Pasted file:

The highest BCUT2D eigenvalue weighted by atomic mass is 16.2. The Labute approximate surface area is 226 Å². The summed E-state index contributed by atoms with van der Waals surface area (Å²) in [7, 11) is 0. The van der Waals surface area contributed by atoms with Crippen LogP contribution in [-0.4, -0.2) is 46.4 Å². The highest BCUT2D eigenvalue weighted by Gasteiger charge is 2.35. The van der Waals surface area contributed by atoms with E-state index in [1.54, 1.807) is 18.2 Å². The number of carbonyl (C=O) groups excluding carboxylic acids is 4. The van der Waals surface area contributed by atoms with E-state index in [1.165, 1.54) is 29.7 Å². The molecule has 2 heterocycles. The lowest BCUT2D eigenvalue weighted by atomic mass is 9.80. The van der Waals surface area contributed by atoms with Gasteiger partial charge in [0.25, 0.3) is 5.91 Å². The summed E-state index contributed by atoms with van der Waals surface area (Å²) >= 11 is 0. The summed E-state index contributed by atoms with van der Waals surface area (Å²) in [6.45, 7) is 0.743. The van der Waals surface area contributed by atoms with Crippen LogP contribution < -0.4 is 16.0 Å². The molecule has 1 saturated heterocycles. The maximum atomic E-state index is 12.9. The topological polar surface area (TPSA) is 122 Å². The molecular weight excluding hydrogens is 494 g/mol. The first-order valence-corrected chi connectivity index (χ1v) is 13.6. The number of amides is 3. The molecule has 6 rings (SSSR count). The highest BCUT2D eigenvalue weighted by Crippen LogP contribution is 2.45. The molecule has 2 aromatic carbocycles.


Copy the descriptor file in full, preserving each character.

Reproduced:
The highest BCUT2D eigenvalue weighted by atomic mass is 16.2. The Labute approximate surface area is 226 Å². The summed E-state index contributed by atoms with van der Waals surface area (Å²) in [7, 11) is 0. The van der Waals surface area contributed by atoms with Crippen LogP contribution in [-0.4, -0.2) is 46.4 Å². The highest BCUT2D eigenvalue weighted by Gasteiger charge is 2.35. The van der Waals surface area contributed by atoms with E-state index in [1.54, 1.807) is 18.2 Å². The number of carbonyl (C=O) groups excluding carboxylic acids is 4. The van der Waals surface area contributed by atoms with E-state index in [1.165, 1.54) is 29.7 Å². The molecule has 2 heterocycles. The lowest BCUT2D eigenvalue weighted by atomic mass is 9.80. The van der Waals surface area contributed by atoms with Gasteiger partial charge in [0.25, 0.3) is 5.91 Å². The summed E-state index contributed by atoms with van der Waals surface area (Å²) >= 11 is 0. The summed E-state index contributed by atoms with van der Waals surface area (Å²) in [6.45, 7) is 0.743. The van der Waals surface area contributed by atoms with Crippen LogP contribution < -0.4 is 16.0 Å². The molecule has 1 saturated heterocycles. The maximum atomic E-state index is 12.9. The topological polar surface area (TPSA) is 122 Å². The molecular weight excluding hydrogens is 494 g/mol. The first-order valence-corrected chi connectivity index (χ1v) is 13.6. The number of amides is 3. The molecule has 6 rings (SSSR count). The highest BCUT2D eigenvalue weighted by Crippen LogP contribution is 2.45. The molecule has 2 aromatic carbocycles.